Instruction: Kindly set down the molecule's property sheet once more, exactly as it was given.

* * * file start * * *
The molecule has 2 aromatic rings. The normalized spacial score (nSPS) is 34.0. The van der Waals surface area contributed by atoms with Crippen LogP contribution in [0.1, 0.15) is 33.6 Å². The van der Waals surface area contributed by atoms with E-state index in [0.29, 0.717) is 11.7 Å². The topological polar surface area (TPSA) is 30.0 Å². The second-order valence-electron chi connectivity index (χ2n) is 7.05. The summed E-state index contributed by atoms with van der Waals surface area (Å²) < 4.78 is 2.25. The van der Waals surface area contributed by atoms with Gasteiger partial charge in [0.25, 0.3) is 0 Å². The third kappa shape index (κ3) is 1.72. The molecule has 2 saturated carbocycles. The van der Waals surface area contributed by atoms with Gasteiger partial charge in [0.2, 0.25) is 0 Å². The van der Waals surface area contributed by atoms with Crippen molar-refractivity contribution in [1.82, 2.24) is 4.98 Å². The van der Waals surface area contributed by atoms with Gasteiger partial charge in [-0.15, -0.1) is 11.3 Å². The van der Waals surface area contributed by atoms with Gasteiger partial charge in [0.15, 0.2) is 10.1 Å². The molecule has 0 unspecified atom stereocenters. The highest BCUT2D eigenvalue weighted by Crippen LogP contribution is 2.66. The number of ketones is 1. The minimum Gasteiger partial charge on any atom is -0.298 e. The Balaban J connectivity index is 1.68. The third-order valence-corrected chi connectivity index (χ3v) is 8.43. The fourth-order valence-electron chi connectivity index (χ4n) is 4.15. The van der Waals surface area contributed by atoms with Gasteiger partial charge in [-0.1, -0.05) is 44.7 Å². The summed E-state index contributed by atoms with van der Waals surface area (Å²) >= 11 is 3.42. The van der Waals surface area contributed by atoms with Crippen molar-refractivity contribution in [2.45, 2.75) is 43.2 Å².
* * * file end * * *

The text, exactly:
The molecule has 2 aromatic rings. The normalized spacial score (nSPS) is 34.0. The van der Waals surface area contributed by atoms with Crippen LogP contribution in [0.1, 0.15) is 33.6 Å². The van der Waals surface area contributed by atoms with E-state index in [0.29, 0.717) is 11.7 Å². The topological polar surface area (TPSA) is 30.0 Å². The second-order valence-electron chi connectivity index (χ2n) is 7.05. The summed E-state index contributed by atoms with van der Waals surface area (Å²) < 4.78 is 2.25. The van der Waals surface area contributed by atoms with Gasteiger partial charge in [0.25, 0.3) is 0 Å². The third kappa shape index (κ3) is 1.72. The molecule has 2 saturated carbocycles. The van der Waals surface area contributed by atoms with Gasteiger partial charge in [0.2, 0.25) is 0 Å². The van der Waals surface area contributed by atoms with Crippen molar-refractivity contribution in [1.82, 2.24) is 4.98 Å². The van der Waals surface area contributed by atoms with Gasteiger partial charge in [-0.15, -0.1) is 11.3 Å². The van der Waals surface area contributed by atoms with Gasteiger partial charge in [0.15, 0.2) is 10.1 Å². The molecule has 0 unspecified atom stereocenters. The highest BCUT2D eigenvalue weighted by Crippen LogP contribution is 2.66. The number of ketones is 1. The minimum Gasteiger partial charge on any atom is -0.298 e. The Balaban J connectivity index is 1.68. The third-order valence-corrected chi connectivity index (χ3v) is 8.43. The fourth-order valence-electron chi connectivity index (χ4n) is 4.15. The van der Waals surface area contributed by atoms with Gasteiger partial charge in [-0.1, -0.05) is 44.7 Å². The summed E-state index contributed by atoms with van der Waals surface area (Å²) >= 11 is 3.42. The van der Waals surface area contributed by atoms with Crippen molar-refractivity contribution in [2.45, 2.75) is 43.2 Å².